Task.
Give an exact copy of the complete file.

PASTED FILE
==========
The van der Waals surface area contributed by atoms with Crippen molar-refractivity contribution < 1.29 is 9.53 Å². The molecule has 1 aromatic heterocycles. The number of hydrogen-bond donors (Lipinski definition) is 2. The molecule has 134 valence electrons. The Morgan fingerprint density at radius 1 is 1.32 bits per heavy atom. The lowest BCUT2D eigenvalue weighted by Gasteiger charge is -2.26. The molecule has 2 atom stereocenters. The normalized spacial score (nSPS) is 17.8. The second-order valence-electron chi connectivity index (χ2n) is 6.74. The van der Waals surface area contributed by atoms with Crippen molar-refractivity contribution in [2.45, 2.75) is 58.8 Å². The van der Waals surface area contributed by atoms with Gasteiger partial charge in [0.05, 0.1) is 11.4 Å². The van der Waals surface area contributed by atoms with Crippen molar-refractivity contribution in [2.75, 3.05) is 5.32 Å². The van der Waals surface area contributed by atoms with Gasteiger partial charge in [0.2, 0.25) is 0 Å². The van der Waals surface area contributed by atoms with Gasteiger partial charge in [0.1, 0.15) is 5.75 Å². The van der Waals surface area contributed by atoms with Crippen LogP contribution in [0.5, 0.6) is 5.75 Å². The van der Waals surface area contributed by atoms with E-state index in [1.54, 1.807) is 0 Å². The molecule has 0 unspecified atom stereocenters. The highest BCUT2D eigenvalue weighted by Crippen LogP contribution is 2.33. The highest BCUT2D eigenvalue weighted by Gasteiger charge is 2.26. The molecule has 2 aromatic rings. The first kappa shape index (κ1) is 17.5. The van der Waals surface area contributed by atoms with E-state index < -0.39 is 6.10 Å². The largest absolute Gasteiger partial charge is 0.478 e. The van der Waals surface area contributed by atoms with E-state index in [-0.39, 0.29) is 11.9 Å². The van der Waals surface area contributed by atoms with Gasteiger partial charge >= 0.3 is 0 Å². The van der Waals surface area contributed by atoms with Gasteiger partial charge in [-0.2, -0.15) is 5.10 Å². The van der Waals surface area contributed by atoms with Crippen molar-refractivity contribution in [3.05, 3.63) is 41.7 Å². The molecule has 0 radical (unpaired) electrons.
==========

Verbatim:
The van der Waals surface area contributed by atoms with Crippen molar-refractivity contribution < 1.29 is 9.53 Å². The molecule has 1 aromatic heterocycles. The number of hydrogen-bond donors (Lipinski definition) is 2. The molecule has 134 valence electrons. The Morgan fingerprint density at radius 1 is 1.32 bits per heavy atom. The lowest BCUT2D eigenvalue weighted by Gasteiger charge is -2.26. The molecule has 2 atom stereocenters. The normalized spacial score (nSPS) is 17.8. The second-order valence-electron chi connectivity index (χ2n) is 6.74. The van der Waals surface area contributed by atoms with Crippen molar-refractivity contribution in [2.45, 2.75) is 58.8 Å². The van der Waals surface area contributed by atoms with Gasteiger partial charge in [0.05, 0.1) is 11.4 Å². The van der Waals surface area contributed by atoms with Crippen molar-refractivity contribution in [2.75, 3.05) is 5.32 Å². The van der Waals surface area contributed by atoms with Gasteiger partial charge in [0.2, 0.25) is 0 Å². The van der Waals surface area contributed by atoms with Gasteiger partial charge in [0.1, 0.15) is 5.75 Å². The van der Waals surface area contributed by atoms with Crippen LogP contribution in [0.5, 0.6) is 5.75 Å². The van der Waals surface area contributed by atoms with E-state index in [1.54, 1.807) is 0 Å². The molecule has 0 unspecified atom stereocenters. The highest BCUT2D eigenvalue weighted by Crippen LogP contribution is 2.33. The highest BCUT2D eigenvalue weighted by Gasteiger charge is 2.26. The molecule has 2 aromatic rings. The first kappa shape index (κ1) is 17.5. The van der Waals surface area contributed by atoms with E-state index < -0.39 is 6.10 Å². The largest absolute Gasteiger partial charge is 0.478 e. The van der Waals surface area contributed by atoms with E-state index in [-0.39, 0.29) is 11.9 Å². The van der Waals surface area contributed by atoms with Gasteiger partial charge >= 0.3 is 0 Å². The van der Waals surface area contributed by atoms with Gasteiger partial charge in [-0.2, -0.15) is 5.10 Å². The van der Waals surface area contributed by atoms with Crippen molar-refractivity contribution in [3.05, 3.63) is 41.7 Å². The molecule has 0 radical (unpaired) electrons.